Posted by & filed under UX Research.

Recently, the PatternFly team undertook a brief research study to help decide how to handle scrolling within modal dialogs that have more content than can fit within the current view or “above the fold.” In this post, you’ll read about what we were trying to learn, how we constructed the study, and our final conclusions.

What were we trying to learn?

When there is too much content in a modal dialog, how do you expect to find the additional information? Would you expect the buttons to always be visible and what scrolls is a small frame of content? Would you expect to scroll the entire modal dialog to see the buttons at the bottom?  Bootstrap, which PatternFly is based on, uses the latter design by default. Before we recommended one style over another, we wanted to see if there was a user-based need to deviate from the Bootstrap default.

Ultimately, the question we wanted to answer was: “For modal dialogs, which scrolling style should we recommend (and document and build out) in PatternFly?”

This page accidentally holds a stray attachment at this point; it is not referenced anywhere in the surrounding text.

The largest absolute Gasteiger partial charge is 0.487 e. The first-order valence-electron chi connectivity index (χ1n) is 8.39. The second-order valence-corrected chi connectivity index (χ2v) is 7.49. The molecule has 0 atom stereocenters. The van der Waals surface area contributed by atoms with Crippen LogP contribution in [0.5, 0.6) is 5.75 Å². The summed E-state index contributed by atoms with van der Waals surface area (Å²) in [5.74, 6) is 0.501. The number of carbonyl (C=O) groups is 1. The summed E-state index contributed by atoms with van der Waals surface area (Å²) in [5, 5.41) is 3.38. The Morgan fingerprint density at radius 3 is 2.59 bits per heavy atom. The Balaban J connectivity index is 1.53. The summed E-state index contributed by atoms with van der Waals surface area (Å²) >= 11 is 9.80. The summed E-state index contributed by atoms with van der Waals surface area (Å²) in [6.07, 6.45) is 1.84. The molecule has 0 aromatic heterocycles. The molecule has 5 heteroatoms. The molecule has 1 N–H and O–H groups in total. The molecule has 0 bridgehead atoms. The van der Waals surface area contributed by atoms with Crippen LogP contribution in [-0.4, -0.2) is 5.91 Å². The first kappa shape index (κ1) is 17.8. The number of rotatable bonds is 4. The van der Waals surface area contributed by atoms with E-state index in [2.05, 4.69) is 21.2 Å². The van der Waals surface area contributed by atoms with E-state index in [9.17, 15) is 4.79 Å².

How we recreated the issue at hand

To turn this study around quickly, we looked to the Red Hat body of design work to find inspiration that we could riff on. Study participants worked with a live-code prototype that was a derivation of a screen already developed for the Red Hat Cloud Infrastructure installation wizard, which saved us a bunch of time. During the sessions, participants were asked to select the nodes to use for a deployment (in this case, Red Hat OpenStack) and resolve any errors. Once the minimum number of nodes was selected and all errors were cleared up, the Deploy button became enabled and the user could proceed.

Two versions of the prototype were created: one where the entire modal scrolls and the other where the buttons remain in a fixed place and just the content scrolls. Because participants would see and work with both versions of the prototype, to reduce first-impression bias, moderators alternated which version participants saw first.


Version A: the entire modal scrolls



Version B: just a small frame of content scrolls

When a participant selects a node that has multiple interfaces, a message appears indicating that there is an additional step. This message appears below the selected node and shifts the remainder of the list down the page. We included this type of interaction to see if participants would react to some of the nodes “disappearing,” essentially forcing them to scroll, even if, to this point, they weren’t aware they needed to.

Screen Shot 2016-08-04 at 4.42.01 PM